Remember: Never leave the tackle behind. Remove as much of your tackle as possible safely if your line snags. If you see tackle left behind by others, do your best to remove those as well.

Another important practice is Avoid using fishing tackle that contains lead.. If left behind, this lead enters the food chain in a variety of ways and can persist in the environment with negative effects for hundreds of years. Ingestion of a single lead sinker can cause fatal lead poisoning in turtles and other wildlife if accidentally consumed.

What happens if I hook a turtle?

Turtles can camouflage themselves very well, and sometimes you don’t realize there is a turtle in the area until you accidentally snag it.

If you hook a turtle, keep calm.

First of all, don’t cut the line. It is best to try to capture the turtle, to give it appropriate medical treatment.

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turtle on the shorePhoto: Ron Gould

Minimize wobble as much as possible, as this will reduce the amount of pressure put on the hook. Use your net to catch the turtle and bring it safely to shore.

Try to touch the turtle as little as possible. Turtles can also stretch their necks to surprising lengths that can easily scare unsuspecting people, so keep your hands and body out of their reach. They also have quite sharp claws, which they will use to try to escape the clutches of potential rescuers.

Ontario parks staff holding a turtleIt is essential to alert an Ontario Parks staff member to the situation.

We can help handle the turtle safely, find a suitable container to transport it, keep it in a dark, quiet place to reduce stress, and contact trained professionals who are licensed to handle, transport and care for injured turtles.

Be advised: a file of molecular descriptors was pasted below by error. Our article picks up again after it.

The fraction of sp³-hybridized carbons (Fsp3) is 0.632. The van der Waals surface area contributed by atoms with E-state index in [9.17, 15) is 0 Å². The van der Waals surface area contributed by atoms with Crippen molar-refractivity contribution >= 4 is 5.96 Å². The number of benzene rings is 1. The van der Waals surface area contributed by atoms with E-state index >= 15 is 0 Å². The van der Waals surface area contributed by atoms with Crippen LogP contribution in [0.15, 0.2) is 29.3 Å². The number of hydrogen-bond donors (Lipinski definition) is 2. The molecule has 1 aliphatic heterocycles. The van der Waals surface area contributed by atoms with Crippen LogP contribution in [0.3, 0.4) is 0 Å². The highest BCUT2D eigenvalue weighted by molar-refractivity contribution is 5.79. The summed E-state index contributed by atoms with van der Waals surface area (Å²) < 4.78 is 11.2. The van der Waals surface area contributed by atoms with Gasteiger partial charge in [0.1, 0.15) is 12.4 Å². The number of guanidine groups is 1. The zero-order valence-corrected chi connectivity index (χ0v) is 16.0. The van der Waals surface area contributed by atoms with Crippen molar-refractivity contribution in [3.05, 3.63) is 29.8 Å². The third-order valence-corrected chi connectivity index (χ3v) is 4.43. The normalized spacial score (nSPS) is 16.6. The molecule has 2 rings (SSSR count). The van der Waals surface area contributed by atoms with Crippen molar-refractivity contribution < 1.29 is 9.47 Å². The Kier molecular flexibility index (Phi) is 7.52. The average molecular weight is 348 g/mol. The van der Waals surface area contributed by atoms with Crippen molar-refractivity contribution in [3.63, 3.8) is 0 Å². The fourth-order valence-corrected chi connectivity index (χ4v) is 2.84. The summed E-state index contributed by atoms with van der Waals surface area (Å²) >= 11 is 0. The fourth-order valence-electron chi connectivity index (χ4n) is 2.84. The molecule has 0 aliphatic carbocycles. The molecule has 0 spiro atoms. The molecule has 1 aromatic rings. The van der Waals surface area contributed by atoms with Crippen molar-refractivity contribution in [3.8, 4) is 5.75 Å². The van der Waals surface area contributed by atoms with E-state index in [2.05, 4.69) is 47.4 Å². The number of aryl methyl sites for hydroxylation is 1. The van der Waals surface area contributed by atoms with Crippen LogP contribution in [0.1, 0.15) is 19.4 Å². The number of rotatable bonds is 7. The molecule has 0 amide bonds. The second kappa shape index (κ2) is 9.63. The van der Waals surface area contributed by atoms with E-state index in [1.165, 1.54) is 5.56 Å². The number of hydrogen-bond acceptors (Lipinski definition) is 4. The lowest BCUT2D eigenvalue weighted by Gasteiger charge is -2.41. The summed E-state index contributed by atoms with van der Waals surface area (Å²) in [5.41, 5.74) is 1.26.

If a turtle has swallowed a hook, it will almost certainly need medical attention. If you are not fishing in a provincial park or Ontario Parks staff are not present, call the Ontario Turtle Conservation Center at 705-741-5000 for further guidance.

The Center is located in Peterborough, but has partnerships with many Turtle First Response Centers across Ontario and will be able to direct you to a suitable location to arrange transportation.

Do you want to learn more about how to keep turtles safe?

Visit the Ontario Turtle Conservation Center website for more information on what to do if you have an injured turtle. Additionally, the Government of Ontario maintains a list of licensed wildlife rehabilitators who can provide temporary care for sick, injured or abandoned animals.

turtle with hook in its mouthPhoto: Ontario Turtle Conservation Center

If you’re new to fishing in general, be sure to check out our Learn to Fish program, offered at several Ontario parks.


  • Fish with barbless hooks.
  • Stop fishing if you see a turtle swimming in the area where you are fishing.
  • If you catch a turtle, stay calm.
  • Don’t cut the line
  • Try to roll as little as possible and catch the turtle with a net.
  • Please inform an Ontario Parks staff member as soon as possible for assistance or contact the Ontario Turtle Conservation Center at 705-741-5000.
  • We can all help in the fight to save Ontario’s native turtle species by being conscientious fishermen and helping spread the word!